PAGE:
So I would agree with you. I’ll say a couple of things around that as marketing and technology get closer together. Now you’re looking at needing big data knowledge and SQL or no SQL or sparker or Hadoop processing knowledge to deal with the amount of data that an enterprise generates. I don’t ever expect an agency owner to be an expert in software or that field. So this is where it’s going, it’s going to hyper-specialization. And what’s important is that you have hyper-specialization people that you can always call and get the answers you need. And so I think the world’s changing. All I can tell you is from our experience, the agency owners that want to know it all before they get into it are the agency owners that have stayed very small. Their businesses have stayed very small and they haven’t stayed small on purpose. And the people who say, you know what, I’m confident. I feel like I’ve got a great partner. I know you’re there to back me up. I’m going to go sell this thing. They’re the ones who are growing and retaining their clients with more ease.

Speaker 1 (33:34):

When I meet with agency owners or I’m teaching a workshop and I have asked them to introduce themselves and tell us a little bit about their agency, the phrase that everyone, regardless of, if they have two employees or 150 employees uses, “full-service agency”. Right. And, and so I think part of what is evolving in the agency model is I think agencies need to recognize that when they say full service in the client or the prospect’s head immediately, the phrase, I don’t think so, comes to mind. And be that in today’s world, to your point with technology and all of the things that are going on in the marketing space, it is nearly impossible to actually have everything under one roof. You know, when I started in the business, we had a librarian on staff who did research for us. I started at Y&R and we had video folks and we had amazing resources that in today’s world, even the big shops don’t have anymore.

Speaker 1 (34:42):

And certainly, if you’re a shop of 150 people or less, there’s no way economically you can have every subject matter expert, you need to run your agency on behalf of your client in-house. And so we have to get more comfortable with acknowledging that we may, as an agency, drive the strategy and the vision and the business of that client’s relationship, but we have got to lean on some partners.

Speaker 3 (35:09):

You know what, it’s really interesting. I saw an article, how can agencies adopt the Airbnb model or the Uber model. And essentially not owning the inventory or the resources directly, but owning the strategy and the client relationship. And that really resonated with me because the agencies that we see doing the best and take that to heart, they own that relationship. And they own the overarching, but the specialists that they use, whether it’s with tech or with printing and promotions or with digital, whatever it is, they don’t worry about owning that. They see that as the Uber ride or the Airbnb overnight, not the technology and the relationship.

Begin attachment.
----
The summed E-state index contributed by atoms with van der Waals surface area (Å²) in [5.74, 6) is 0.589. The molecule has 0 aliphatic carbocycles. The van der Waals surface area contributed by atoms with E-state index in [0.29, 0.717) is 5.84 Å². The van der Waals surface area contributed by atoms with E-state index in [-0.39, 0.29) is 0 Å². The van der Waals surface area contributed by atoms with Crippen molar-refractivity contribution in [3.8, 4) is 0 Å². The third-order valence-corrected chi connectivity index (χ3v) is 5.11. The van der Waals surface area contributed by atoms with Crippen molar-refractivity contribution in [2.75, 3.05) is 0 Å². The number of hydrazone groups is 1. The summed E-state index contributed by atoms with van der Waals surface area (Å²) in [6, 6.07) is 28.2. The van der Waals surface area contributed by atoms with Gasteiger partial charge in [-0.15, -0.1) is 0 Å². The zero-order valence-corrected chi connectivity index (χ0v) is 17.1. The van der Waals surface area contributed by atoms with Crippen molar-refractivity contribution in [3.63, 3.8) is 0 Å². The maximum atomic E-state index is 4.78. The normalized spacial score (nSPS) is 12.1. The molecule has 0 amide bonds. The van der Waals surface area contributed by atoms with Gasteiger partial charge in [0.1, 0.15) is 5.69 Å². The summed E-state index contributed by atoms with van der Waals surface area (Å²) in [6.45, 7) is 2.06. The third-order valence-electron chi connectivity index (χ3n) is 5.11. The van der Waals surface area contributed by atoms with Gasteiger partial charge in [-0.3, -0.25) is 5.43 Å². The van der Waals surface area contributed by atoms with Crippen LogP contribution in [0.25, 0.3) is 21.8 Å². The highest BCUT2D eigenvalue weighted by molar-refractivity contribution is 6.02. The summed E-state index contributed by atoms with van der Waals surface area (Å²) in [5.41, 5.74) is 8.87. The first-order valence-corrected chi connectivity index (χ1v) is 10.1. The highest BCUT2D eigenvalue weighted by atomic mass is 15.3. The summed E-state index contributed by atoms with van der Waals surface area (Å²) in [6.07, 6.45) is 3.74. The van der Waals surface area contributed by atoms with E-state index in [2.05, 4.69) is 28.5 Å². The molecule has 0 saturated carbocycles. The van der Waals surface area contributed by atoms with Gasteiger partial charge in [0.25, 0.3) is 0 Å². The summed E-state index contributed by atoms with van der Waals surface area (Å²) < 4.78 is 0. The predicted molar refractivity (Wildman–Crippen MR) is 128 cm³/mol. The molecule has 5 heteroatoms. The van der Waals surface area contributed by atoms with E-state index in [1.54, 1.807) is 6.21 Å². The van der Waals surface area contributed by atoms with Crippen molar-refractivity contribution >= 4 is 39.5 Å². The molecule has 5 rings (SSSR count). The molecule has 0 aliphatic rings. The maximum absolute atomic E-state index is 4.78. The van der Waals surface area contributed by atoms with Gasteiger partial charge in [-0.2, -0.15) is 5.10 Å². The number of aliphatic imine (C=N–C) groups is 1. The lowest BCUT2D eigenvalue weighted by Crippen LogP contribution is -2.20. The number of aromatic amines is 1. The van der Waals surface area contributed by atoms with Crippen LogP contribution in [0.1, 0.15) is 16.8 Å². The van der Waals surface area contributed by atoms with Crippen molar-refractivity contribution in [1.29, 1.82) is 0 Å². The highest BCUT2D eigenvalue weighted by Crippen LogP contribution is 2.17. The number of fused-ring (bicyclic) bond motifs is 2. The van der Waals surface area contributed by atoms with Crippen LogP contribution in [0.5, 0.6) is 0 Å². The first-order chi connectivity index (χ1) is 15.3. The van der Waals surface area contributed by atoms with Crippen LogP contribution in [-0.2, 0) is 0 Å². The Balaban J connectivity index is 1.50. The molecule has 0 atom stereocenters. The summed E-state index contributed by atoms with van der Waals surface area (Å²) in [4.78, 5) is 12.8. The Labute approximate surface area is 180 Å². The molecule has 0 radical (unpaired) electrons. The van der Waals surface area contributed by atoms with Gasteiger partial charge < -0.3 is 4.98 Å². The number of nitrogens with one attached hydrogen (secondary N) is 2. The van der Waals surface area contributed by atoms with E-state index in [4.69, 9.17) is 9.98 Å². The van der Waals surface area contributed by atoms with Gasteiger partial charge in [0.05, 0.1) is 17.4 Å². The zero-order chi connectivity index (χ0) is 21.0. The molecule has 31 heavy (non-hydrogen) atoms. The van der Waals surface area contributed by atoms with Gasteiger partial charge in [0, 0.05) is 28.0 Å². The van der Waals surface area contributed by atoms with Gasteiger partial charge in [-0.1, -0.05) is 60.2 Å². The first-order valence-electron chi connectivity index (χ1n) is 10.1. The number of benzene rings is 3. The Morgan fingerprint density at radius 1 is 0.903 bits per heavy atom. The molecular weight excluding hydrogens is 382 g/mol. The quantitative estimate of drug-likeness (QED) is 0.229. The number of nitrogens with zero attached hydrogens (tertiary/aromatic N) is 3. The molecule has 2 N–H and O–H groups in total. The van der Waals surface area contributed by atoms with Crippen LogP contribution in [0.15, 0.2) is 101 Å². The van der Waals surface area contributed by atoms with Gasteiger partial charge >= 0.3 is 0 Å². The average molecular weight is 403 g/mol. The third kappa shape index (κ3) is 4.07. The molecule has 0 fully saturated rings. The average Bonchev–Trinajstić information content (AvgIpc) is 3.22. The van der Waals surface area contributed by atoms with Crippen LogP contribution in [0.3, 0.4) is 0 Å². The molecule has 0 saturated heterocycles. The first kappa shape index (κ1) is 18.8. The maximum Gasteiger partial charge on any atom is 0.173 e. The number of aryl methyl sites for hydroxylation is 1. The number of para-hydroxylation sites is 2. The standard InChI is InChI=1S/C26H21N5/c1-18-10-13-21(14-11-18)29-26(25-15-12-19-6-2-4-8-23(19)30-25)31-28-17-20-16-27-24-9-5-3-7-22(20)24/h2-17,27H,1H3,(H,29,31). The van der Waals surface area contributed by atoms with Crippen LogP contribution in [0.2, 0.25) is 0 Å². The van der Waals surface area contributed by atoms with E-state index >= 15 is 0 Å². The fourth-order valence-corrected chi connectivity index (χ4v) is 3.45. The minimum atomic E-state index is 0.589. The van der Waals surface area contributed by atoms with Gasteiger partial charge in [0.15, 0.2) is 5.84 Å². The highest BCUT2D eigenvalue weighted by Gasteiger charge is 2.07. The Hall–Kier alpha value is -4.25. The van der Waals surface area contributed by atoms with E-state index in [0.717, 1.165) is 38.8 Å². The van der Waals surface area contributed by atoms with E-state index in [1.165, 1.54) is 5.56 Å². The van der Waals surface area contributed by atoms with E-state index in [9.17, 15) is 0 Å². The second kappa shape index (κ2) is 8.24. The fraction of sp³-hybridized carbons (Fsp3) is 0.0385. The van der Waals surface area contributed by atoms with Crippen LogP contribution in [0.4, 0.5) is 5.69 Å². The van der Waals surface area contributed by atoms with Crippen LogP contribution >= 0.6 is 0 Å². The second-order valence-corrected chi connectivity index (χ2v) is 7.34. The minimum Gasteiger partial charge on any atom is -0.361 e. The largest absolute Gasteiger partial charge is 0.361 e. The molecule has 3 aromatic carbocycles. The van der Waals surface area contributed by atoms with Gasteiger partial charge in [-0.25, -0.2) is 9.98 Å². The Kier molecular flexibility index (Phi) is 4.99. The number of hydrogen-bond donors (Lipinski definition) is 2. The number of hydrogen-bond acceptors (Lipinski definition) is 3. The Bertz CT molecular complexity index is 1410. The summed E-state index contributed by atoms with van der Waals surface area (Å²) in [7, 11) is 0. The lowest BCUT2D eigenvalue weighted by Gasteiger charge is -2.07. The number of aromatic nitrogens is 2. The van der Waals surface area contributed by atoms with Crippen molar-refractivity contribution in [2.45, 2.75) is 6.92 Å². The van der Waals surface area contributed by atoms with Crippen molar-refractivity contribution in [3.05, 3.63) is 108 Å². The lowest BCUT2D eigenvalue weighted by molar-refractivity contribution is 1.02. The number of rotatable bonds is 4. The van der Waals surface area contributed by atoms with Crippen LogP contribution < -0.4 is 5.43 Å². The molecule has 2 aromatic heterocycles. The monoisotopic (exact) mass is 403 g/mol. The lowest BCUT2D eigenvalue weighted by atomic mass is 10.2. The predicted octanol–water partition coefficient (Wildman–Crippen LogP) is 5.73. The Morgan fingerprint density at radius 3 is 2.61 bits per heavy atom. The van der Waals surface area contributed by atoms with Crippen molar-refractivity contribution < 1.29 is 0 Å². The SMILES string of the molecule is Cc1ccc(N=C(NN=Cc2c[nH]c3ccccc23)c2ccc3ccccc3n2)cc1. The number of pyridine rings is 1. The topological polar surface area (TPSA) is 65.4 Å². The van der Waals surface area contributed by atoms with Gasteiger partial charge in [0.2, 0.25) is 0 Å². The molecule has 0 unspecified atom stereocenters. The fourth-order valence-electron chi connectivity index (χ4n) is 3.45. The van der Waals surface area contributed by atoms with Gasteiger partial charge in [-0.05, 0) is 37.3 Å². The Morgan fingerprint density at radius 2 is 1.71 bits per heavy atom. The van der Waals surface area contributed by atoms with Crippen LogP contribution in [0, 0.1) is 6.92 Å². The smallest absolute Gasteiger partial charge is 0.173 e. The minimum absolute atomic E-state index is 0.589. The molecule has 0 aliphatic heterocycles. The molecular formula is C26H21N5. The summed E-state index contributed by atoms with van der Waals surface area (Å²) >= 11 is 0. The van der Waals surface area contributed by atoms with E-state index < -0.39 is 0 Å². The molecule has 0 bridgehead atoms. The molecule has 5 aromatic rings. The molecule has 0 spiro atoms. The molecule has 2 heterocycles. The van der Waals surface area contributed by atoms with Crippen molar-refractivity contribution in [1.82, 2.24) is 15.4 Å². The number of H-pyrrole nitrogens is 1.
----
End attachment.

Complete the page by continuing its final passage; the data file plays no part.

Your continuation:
Speaker 1 (35:56):

Yeah. That’s a great analogy. I know agency owners are struggling with it, but it’s someplace we all have to get to because we’re not going to go back to 1992, right? That’s just not going to happen. So, if we want to evolve, and if we busted a hump to survive the ‘08 recession, if we have that killer instinct in us, we also, I’m hoping, have the instinct of survival that will allow us to evolve to this sort of hub and spoke model where we are the hub. But boy, we better have strong spokes all around us that deliver all of these areas of expertise that are outside of our wheelhouse.

Speaker 3 (36:36):

Yeah. And I think if you look at the holding companies and what they’re doing, they’re doing that. They’re of course keeping it in-house, but a Y&R of today, or a Gray of today, or a Leo Burnett, they don’t have all that in-house, but they have 50 other companies within the holding company that does specialize in those things. And if you’re Proctor and Gamble or whatever, that may be fine, but for the universe of clients and agencies that we’re talking about, this is the model that is helping people succeed.

Speaker 1 (37:03):

Yeah, absolutely. So, beyond having the trust factor, what does an agency need to do to be a good hub for the spokes out there? So let’s flip it around. I’ve been asking you what you need to do to be a good provider from an agency’s point of view, what do we need to do to be a good client? So again, whether it’s a PR firm that we’re doing a specialty or it’s you guys, or somebody else, exactly. What do you guys look for in an agency partner?

Speaker 3 (37:34):

First, it would be great for agencies to want to pay as much money as possible, but after that, there’s a couple of things. I think in the programmatic space, what we look for are agencies who make it easy to be smart and to deliver great results. And the way to do that is, so going back to our what outlet versus what audience, the agencies that come to us and talk about the audience they want to reach first, man, that makes it so much easier. And, it’s not just for us. It’s easier to deliver a plan back to them that they can show their client that they love. So that’s one example. I think to our point before accepting that they don’t know everything about programmatic, but wanting to learn and understand. But if they decide that they do want to learn and understand something, really being willing to learn and understand it, and not just a short term memory storage. Learning it instead of memorizing it, I would say as a follow-up to that, I see a lot of agency folks that memorize answers and they get caught up on the next question because it’s inevitably a follow-up.